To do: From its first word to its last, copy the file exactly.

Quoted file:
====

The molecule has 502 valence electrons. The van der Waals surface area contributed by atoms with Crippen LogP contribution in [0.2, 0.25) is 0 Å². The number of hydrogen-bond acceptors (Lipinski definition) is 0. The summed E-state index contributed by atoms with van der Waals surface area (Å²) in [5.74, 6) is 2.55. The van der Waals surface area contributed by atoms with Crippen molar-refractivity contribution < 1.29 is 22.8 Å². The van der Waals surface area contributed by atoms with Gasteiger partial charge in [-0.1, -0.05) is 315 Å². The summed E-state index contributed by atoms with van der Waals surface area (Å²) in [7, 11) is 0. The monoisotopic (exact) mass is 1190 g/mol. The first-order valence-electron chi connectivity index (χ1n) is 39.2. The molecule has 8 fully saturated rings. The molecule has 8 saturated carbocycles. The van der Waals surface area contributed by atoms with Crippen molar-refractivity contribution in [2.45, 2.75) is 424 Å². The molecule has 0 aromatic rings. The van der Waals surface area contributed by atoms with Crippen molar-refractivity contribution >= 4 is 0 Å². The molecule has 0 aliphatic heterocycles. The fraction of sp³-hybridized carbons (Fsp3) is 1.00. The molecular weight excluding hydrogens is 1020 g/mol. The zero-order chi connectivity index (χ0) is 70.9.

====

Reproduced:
The molecule has 502 valence electrons. The van der Waals surface area contributed by atoms with Crippen LogP contribution in [0.2, 0.25) is 0 Å². The number of hydrogen-bond acceptors (Lipinski definition) is 0. The summed E-state index contributed by atoms with van der Waals surface area (Å²) in [5.74, 6) is 2.55. The van der Waals surface area contributed by atoms with Crippen molar-refractivity contribution < 1.29 is 22.8 Å². The van der Waals surface area contributed by atoms with Gasteiger partial charge in [-0.1, -0.05) is 315 Å². The summed E-state index contributed by atoms with van der Waals surface area (Å²) in [7, 11) is 0. The monoisotopic (exact) mass is 1190 g/mol. The first-order valence-electron chi connectivity index (χ1n) is 39.2. The molecule has 8 fully saturated rings. The molecule has 8 saturated carbocycles. The van der Waals surface area contributed by atoms with Crippen molar-refractivity contribution in [2.45, 2.75) is 424 Å². The molecule has 0 aromatic rings. The van der Waals surface area contributed by atoms with Crippen molar-refractivity contribution >= 4 is 0 Å². The molecule has 0 aliphatic heterocycles. The fraction of sp³-hybridized carbons (Fsp3) is 1.00. The molecular weight excluding hydrogens is 1020 g/mol. The zero-order chi connectivity index (χ0) is 70.9.